By Scott Lewis, Stirling University Student
Rio Ferdinand, regarded as one of England’s greatest ever centre-backs, has won every medal that there is to win at club level.
He made up half of one of the most renowned defensive partnerships to grace the pitch, which was the spine of the great Manchester United team that dominated English football under Sir Alex Ferguson.
A football legend, he’s now experiencing life after football and trying to build as high a reputation as he can for Brand Ferdinand.
Pundit for BT Sport and owner of several business ventures, he’s now embarking on another professional sports adventure; attempting to become a professional boxer.
It has been publicly documented how much Rio has struggled with not only life after football, but in having to adjust following the tragic death of his wife Rebecca, who lost her fight with cancer at such a young age.
After being approached by Bookmaker Betfair to take on the challenge of becoming a boxer Ferdinand jumped at the opportunity; a new focus, mental and physical fitness and exposure.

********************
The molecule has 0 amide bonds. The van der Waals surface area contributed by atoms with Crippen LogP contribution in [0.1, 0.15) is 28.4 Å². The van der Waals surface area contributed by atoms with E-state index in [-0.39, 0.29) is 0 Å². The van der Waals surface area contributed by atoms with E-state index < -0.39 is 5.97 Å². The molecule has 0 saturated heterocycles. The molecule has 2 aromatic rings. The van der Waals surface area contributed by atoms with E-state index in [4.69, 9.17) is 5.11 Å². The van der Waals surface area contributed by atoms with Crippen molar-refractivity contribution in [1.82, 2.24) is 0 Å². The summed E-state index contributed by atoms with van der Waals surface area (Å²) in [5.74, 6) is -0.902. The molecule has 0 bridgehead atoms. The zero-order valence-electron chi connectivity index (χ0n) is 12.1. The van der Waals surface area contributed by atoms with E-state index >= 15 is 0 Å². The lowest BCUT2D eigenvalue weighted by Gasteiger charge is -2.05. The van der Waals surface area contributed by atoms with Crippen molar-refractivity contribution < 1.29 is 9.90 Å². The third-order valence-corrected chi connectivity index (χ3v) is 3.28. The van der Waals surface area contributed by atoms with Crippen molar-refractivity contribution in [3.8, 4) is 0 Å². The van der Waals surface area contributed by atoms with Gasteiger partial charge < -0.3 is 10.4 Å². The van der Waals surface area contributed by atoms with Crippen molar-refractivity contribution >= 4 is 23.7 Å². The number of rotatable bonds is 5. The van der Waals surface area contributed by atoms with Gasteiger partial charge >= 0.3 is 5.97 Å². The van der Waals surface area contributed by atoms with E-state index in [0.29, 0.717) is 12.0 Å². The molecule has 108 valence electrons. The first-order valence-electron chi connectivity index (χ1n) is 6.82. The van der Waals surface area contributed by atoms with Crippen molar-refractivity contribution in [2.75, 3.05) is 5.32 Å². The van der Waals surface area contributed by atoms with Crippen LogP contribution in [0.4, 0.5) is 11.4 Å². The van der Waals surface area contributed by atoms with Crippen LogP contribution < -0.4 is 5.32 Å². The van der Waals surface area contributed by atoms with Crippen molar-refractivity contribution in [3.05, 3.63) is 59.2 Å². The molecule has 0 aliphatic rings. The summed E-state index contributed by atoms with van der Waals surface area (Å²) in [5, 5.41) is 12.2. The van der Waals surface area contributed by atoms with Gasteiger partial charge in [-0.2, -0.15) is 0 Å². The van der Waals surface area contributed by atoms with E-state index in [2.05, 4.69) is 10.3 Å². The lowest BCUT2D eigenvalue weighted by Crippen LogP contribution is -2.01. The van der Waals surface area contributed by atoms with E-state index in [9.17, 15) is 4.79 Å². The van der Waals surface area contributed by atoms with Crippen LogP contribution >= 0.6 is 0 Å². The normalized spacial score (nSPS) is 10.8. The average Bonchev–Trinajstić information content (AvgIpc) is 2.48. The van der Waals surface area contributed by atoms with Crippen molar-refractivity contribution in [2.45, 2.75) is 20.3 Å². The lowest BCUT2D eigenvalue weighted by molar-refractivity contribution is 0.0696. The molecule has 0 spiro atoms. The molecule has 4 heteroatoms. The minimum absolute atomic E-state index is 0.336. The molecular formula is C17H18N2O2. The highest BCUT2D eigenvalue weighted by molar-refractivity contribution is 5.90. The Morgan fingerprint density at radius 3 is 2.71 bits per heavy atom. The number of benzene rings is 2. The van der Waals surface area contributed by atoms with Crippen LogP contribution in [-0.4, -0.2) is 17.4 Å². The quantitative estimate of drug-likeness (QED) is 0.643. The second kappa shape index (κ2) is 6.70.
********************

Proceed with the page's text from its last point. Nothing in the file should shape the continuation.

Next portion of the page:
Athletes have swapped sports in the past, some for the prestige of becoming a champion in another discipline, others purely for exposure and money.
New Zealand All Black Sonny Bill Williams swapped the oval ball for the boxing ring before switching back. After becoming a hugely successful rugby player he spent four years boxing professionally, winning all six of his heavyweight bouts before suspending his boxing career to re-focus on rugby.
Conor McGregor, the two-weight world champion of the UFC, recently fought Floyd Mayweather in the biggest pay per view fight in history. This was branded as a farce and many refused to regard it as a proper boxing match, instead, it was viewed as nothing more than a money-making scheme. The event itself unfolded into a competitive bout, with both men walking away with millions.
Whatever the motivation, in most cases a switch in sport guarantees a new-found interest in the athlete, combined with a competitive fix often long forgotten from their professional careers.
And those of us who watch - whether it’s supporting a former idol, or hoping to see them being humiliated in front of millions, respect has to be given to them for their strength and bravery taking on such a task.